Conclusions: New potential epidemiological scenarios are discussed according to a range of factors (e.g. environmental modifications, occurrence of competent insect vectors, transportation of infected animals to non-endemic areas, chemoprophylaxis or vector preventative measures), which may affect the current distribution. Overall, the results advocate for epidemiological surveillance programmes, more focussed preventative and control measures even in areas where few or no cases of both diseases have been diagnosed.
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http://dx.doi.org/10.1186/s13071-020-04063-9DOI Listing
http://www.ncbi.nlm.nih.gov/pmc/articles/PMC7161282PMC
April 2020

Zoonotic and vector-borne pathogens in tigers from a wildlife safari park, Italy.

Int J Parasitol Parasites Wildl 2020 Aug 28;12:1-7. Epub 2020 Mar 28.

Department of Veterinary Medicine, University of Bari, Bari, Italy.

Infectious diseases by pathogens, including those of zoonotic concern, may act as a primary or contributory cause of threat to wildlife conservation and may represent a risk for human health, mainly for people working at, or visiting the zoological parks. Given the paucity of data on pathogens infecting wild tigers, we investigated the occurrence of infectious agents in this animal species, with a special focus on those of zoonotic concern. Blood and serum samples from tigers (n = 20) living in a wildlife safari park of southern Italy were screened by serological and molecular tests. All animals scored positive for antibodies against (100%), whereas they displayed different prevalence of seropositivity for (30%), (15%) and Icterohaemorrhagiae and/or Grippotyphosa (15%). No antibodies against were detected. In addition, 8 tigers (40%) tested molecularly positive to " Mycoplasma haemominutum", and 3 (15%) to . No DNA of , spp., / spp. and piroplasmids was amplified. The occurrence of tiger infections by bacteria and parasites may represent a risk for morbidity and, in some circumstances, mortality in this endangered species and a source of infection for other animals, including humans. These findings indicate that the circulation of zoonotic pathogens such as Icterohaemorrhagiae, " Mycoplasma haemominutum" and in given environments may represent a relevant health issue considering the close association among animals and humans visiting, or working at, the wildlife safari park. Preventative measures are advocated in order to control ectoparasites and other sources of infection (e.g., small rodents), thus for minimizing the risk of infection for animals as well as for humans.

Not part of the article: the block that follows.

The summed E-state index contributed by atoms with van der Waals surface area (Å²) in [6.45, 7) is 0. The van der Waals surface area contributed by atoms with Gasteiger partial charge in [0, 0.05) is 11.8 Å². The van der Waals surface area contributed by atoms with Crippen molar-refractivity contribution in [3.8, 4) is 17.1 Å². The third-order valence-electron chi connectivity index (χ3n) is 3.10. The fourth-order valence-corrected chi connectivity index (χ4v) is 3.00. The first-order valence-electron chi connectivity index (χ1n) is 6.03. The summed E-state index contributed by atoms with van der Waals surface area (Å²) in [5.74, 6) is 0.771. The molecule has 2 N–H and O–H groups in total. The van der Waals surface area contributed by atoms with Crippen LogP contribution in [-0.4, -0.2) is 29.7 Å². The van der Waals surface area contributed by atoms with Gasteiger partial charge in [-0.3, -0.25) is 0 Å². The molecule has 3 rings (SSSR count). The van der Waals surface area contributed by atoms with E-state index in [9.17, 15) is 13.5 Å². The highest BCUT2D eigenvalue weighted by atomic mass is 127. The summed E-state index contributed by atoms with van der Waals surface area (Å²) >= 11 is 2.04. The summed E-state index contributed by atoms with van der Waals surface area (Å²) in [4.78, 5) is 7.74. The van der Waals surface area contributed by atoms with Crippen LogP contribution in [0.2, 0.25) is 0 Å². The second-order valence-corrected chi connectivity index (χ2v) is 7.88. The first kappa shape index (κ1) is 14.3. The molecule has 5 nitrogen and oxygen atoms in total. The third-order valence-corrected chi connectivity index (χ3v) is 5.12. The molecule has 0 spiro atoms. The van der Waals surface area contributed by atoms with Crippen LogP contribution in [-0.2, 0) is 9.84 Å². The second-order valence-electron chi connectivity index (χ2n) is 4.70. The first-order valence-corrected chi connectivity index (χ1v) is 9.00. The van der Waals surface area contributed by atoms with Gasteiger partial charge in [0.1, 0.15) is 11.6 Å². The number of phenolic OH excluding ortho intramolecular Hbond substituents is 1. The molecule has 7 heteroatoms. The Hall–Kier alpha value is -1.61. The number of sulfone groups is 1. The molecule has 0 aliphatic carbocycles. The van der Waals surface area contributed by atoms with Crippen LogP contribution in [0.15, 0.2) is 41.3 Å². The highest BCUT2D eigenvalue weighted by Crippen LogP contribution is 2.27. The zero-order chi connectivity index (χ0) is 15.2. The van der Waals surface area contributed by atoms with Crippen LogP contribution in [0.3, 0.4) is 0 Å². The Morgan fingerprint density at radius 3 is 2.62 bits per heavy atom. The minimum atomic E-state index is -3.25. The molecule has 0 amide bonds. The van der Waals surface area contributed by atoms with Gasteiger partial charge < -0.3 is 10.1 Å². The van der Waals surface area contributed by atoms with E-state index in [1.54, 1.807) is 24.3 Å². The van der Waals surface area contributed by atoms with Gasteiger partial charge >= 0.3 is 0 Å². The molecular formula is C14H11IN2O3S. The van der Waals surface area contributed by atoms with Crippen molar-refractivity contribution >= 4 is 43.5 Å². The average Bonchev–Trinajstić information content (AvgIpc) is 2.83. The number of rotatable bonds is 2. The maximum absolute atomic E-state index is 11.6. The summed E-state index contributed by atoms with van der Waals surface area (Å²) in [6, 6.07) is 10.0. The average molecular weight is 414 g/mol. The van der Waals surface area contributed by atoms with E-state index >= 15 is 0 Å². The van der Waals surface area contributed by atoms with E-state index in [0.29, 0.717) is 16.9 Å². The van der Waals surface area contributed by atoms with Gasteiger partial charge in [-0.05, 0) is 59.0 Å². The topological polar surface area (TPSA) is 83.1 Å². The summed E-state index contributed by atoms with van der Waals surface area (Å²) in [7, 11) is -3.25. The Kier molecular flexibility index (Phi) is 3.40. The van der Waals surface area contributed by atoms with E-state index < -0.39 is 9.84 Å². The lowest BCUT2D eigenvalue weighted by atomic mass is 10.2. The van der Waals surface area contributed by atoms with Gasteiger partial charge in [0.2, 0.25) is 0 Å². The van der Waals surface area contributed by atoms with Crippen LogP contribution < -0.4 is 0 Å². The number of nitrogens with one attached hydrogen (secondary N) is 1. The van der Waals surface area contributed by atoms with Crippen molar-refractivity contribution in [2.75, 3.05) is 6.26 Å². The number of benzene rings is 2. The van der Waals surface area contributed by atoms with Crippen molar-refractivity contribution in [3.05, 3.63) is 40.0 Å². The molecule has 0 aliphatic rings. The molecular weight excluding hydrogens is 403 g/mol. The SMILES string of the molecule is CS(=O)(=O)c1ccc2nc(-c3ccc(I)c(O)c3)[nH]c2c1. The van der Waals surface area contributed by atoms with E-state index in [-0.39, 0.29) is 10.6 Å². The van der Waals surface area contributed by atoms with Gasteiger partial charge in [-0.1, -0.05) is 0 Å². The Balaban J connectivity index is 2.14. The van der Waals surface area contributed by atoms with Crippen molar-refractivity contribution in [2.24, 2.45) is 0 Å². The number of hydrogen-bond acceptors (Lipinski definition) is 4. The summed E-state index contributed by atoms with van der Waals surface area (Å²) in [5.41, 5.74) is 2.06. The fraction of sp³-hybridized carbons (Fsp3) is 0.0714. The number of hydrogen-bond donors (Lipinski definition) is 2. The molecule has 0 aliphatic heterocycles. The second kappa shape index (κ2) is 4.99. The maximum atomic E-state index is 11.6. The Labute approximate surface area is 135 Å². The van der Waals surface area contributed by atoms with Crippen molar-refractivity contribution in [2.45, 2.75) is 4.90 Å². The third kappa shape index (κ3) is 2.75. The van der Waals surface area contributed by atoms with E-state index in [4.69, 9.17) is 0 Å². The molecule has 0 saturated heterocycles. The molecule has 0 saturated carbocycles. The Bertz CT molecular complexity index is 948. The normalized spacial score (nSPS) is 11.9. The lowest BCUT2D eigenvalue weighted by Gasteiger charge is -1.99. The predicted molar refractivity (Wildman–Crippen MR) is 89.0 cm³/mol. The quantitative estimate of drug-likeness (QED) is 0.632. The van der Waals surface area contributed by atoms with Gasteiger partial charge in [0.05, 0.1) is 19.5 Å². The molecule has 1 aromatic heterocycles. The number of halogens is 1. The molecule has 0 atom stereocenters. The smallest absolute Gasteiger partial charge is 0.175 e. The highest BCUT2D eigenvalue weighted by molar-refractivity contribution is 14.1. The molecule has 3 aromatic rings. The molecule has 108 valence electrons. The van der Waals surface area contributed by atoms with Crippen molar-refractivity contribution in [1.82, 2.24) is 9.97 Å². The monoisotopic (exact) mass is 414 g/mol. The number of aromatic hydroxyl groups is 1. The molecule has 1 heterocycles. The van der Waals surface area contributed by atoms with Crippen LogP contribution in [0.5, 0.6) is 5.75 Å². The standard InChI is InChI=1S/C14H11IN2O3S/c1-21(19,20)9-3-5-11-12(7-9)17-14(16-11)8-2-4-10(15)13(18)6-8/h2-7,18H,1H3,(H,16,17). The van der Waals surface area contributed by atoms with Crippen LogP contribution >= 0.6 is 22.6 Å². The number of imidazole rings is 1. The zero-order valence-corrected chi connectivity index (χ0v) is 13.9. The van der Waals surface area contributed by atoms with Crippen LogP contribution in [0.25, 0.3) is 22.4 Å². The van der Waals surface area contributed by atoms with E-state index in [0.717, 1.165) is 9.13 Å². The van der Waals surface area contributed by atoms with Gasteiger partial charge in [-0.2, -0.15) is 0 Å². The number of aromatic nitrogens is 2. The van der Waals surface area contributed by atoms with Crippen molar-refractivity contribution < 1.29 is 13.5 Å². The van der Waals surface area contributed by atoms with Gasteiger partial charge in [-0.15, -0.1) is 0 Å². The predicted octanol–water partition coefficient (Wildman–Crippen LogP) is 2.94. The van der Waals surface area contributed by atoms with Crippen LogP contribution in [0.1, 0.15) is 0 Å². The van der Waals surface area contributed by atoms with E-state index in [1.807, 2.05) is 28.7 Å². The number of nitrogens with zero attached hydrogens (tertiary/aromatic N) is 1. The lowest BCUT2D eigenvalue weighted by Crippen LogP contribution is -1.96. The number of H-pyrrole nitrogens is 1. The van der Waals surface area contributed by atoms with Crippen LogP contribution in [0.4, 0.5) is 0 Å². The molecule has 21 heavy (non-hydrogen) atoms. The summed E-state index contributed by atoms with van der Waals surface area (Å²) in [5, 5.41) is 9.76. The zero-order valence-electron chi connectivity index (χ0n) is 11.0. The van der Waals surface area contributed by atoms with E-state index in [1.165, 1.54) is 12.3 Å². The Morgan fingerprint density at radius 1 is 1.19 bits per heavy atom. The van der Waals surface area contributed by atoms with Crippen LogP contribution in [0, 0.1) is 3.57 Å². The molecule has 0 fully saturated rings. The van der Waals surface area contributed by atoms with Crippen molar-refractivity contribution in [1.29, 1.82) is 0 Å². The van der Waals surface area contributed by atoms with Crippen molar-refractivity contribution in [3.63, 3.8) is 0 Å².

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http://dx.doi.org/10.1016/j.ijppaw.2020.03.006DOI Listing
http://www.ncbi.nlm.nih.gov/pmc/articles/PMC7139133PMC
August 2020

Evaluation of the analytical variability of dipstick protein pads in canine urine.